Public Health Advises it has Never Been More Important for Residents to Get Immunized Against the Flu
LOS ANGELES:- The Los Angeles County Department of Public Health (Public Health) encourages residents to protect themselves from influenza this year by getting the flu immunization.
Because it is highly likely that both flu and COVID-19 will be present in L.A. County this year, it’s vital that we do all that we can to protect ourselves to prevent a serious flu season coinciding with the COVID-19 pandemic.
Every year, tens of thousands of people nationwide are hospitalized or die from flu-related illness. Considering the toll COVID-19 has had on our communities and our healthcare system, now more than ever it is important to be protected from influenza by getting immunized. Immunizations are safe and provide protection against the harmful effects of influenza and can also help keep people out of the hospital freeing up critical hospital resources.
Everyone 6 months and older should be immunized against flu. Anyone can get flu (even healthy people), but people at high risk of developing serious flu-related complications include: people 65 years and older, pregnant women, children younger than 5 years and people with chronic medical conditions (such as asthma, diabetes, heart disease, or HIV).
To get immunized for flu, visit your doctor, a pharmacy or a flu immunization clinic, where both walk-up and drive-thru service is available. To find a low-cost, or free, immunization, call 2-1-1 or go to PreventFluLA.com.
The Los Angeles County Department of Public Health (Public Health) has confirmed 27 new deaths and 1,072 new cases of confirmed COVID-19. Today’s reported cases are an undercount due to a technical issue with the State’s data reporting system. To date, Public Health has identified 287,222 positive cases of COVID-19 across all areas of L.A. County and a total of 6,855 deaths.
There are 735 people currently hospitalized with COVID-19 and 26% of these people are in the ICU.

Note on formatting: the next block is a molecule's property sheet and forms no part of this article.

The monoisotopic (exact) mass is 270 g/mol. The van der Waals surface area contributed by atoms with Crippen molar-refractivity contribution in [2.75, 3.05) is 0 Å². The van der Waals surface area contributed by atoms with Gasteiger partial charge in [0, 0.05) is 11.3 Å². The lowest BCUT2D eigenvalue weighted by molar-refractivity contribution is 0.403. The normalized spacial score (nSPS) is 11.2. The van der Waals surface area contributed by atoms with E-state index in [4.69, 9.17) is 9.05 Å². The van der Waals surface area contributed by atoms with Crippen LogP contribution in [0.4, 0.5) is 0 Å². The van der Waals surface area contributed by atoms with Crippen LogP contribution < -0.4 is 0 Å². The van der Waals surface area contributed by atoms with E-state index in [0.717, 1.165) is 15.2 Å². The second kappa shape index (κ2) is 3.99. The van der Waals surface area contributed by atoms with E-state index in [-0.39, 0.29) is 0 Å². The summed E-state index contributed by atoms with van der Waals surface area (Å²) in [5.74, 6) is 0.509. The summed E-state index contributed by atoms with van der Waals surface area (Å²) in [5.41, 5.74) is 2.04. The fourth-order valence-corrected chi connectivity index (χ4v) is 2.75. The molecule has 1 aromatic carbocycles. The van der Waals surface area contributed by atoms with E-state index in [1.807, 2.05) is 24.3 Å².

“We send our deepest sympathies to everyone who has lost a loved one or friend to COVID-19,” said Barbara Ferrer, PhD, MPH, MEd, Director of Public Health. “As we enter the weekend, we remind residents that, if they are planning a private gathering, limit it to just your household and two others, and, in the foreseeable future, create a stable group with these households. All private gatherings must be outdoors. Wear a cloth face covering and practice physical distancing of at least 6 feet at all times, and do not share food with other households. Limit your visit to no more than 2 hours and do not attend a private gathering if you are not feeling well. We all can take these steps to enjoy friends and family as safely as possible.”
Of the 27 new deaths reported today, 15 people that passed away were over the age of 80 years old, six people who died were between the ages of 65 and 79 years old, four people who died were between the ages of 50 and 64 years old, and two people who died were between the ages of 30 and 49 years old. Twenty-four people who died had underlying health conditions including 14 people over the age of 80, six people between the ages of 65 and 79 years old and four people between the ages of 50 and 64 years old.
Ninety-two percent of the people who died from COVID-19 had underlying health conditions. Of those who died, information about race and ethnicity is available for 6,451 people (99 percent of the cases reported by Public Health); 51% of deaths occurred among Latino/Latinx residents, 23% among White residents, 14% among Asian residents, 10% among African American/Black residents, less than 1% among Native Hawaiian/Pacific Islander residents and 1% among residents identifying with other races. Upon further investigation, 33 cases and 6 deaths reported earlier were not L.A. County residents.
Testing results are available for more than 2,850,000 individuals with 9% of all people testing positive.
The best way to prevent getting and spreading COVID-19 is to put six feet of distance between yourself and people who don’t live in your household, and wear a face covering in public settings and when around people who don’t live in your household. Face coverings protect other people in case you are infected and do not know it, as COVID-19 can spread to others even if someone does not feel sick. Please remember to also wash or sanitize your hands frequently. Isolating when you are positive for COVID-19 and quarantining if you have been exposed to someone who is positive are also important tools in preventing transmission of the virus.